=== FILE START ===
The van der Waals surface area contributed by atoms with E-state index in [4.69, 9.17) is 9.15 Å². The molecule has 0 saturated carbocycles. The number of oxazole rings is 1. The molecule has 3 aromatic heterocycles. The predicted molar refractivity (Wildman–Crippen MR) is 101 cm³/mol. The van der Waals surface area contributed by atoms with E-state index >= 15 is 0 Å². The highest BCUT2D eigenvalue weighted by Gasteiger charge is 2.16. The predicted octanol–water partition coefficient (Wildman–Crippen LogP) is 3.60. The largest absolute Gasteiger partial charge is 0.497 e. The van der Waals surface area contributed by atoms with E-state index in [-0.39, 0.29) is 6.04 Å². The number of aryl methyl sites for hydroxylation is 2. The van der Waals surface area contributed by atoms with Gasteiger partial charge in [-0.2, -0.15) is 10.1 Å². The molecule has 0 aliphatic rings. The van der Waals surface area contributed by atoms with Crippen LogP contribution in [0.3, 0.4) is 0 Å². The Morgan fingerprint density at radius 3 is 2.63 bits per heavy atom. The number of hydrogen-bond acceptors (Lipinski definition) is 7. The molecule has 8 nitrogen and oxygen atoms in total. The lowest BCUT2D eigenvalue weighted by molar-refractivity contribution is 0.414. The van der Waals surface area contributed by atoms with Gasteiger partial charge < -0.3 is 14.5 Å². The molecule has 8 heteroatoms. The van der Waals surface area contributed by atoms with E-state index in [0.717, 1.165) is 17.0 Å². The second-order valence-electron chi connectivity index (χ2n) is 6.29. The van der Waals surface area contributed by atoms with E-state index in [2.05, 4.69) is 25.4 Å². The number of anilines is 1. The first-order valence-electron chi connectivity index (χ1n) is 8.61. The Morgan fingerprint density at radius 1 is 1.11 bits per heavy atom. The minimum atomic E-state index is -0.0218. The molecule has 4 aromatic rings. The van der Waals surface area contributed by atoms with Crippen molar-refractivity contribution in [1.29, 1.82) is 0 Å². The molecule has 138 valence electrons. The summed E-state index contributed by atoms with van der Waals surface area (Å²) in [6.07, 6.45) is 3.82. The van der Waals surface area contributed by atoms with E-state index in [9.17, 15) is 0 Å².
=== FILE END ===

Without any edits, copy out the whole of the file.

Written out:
The van der Waals surface area contributed by atoms with E-state index in [4.69, 9.17) is 9.15 Å². The molecule has 0 saturated carbocycles. The number of oxazole rings is 1. The molecule has 3 aromatic heterocycles. The predicted molar refractivity (Wildman–Crippen MR) is 101 cm³/mol. The van der Waals surface area contributed by atoms with E-state index >= 15 is 0 Å². The highest BCUT2D eigenvalue weighted by Gasteiger charge is 2.16. The predicted octanol–water partition coefficient (Wildman–Crippen LogP) is 3.60. The largest absolute Gasteiger partial charge is 0.497 e. The van der Waals surface area contributed by atoms with E-state index in [-0.39, 0.29) is 6.04 Å². The number of aryl methyl sites for hydroxylation is 2. The van der Waals surface area contributed by atoms with Gasteiger partial charge in [-0.2, -0.15) is 10.1 Å². The molecule has 0 aliphatic rings. The van der Waals surface area contributed by atoms with Crippen LogP contribution in [0.3, 0.4) is 0 Å². The Morgan fingerprint density at radius 3 is 2.63 bits per heavy atom. The number of hydrogen-bond acceptors (Lipinski definition) is 7. The molecule has 8 nitrogen and oxygen atoms in total. The lowest BCUT2D eigenvalue weighted by molar-refractivity contribution is 0.414. The van der Waals surface area contributed by atoms with Gasteiger partial charge < -0.3 is 14.5 Å². The molecule has 8 heteroatoms. The van der Waals surface area contributed by atoms with E-state index in [0.717, 1.165) is 17.0 Å². The second-order valence-electron chi connectivity index (χ2n) is 6.29. The van der Waals surface area contributed by atoms with E-state index in [2.05, 4.69) is 25.4 Å². The number of anilines is 1. The first-order valence-electron chi connectivity index (χ1n) is 8.61. The Morgan fingerprint density at radius 1 is 1.11 bits per heavy atom. The minimum atomic E-state index is -0.0218. The molecule has 4 aromatic rings. The van der Waals surface area contributed by atoms with Crippen molar-refractivity contribution in [1.29, 1.82) is 0 Å². The molecule has 138 valence electrons. The summed E-state index contributed by atoms with van der Waals surface area (Å²) in [6.07, 6.45) is 3.82. The van der Waals surface area contributed by atoms with E-state index in [9.17, 15) is 0 Å².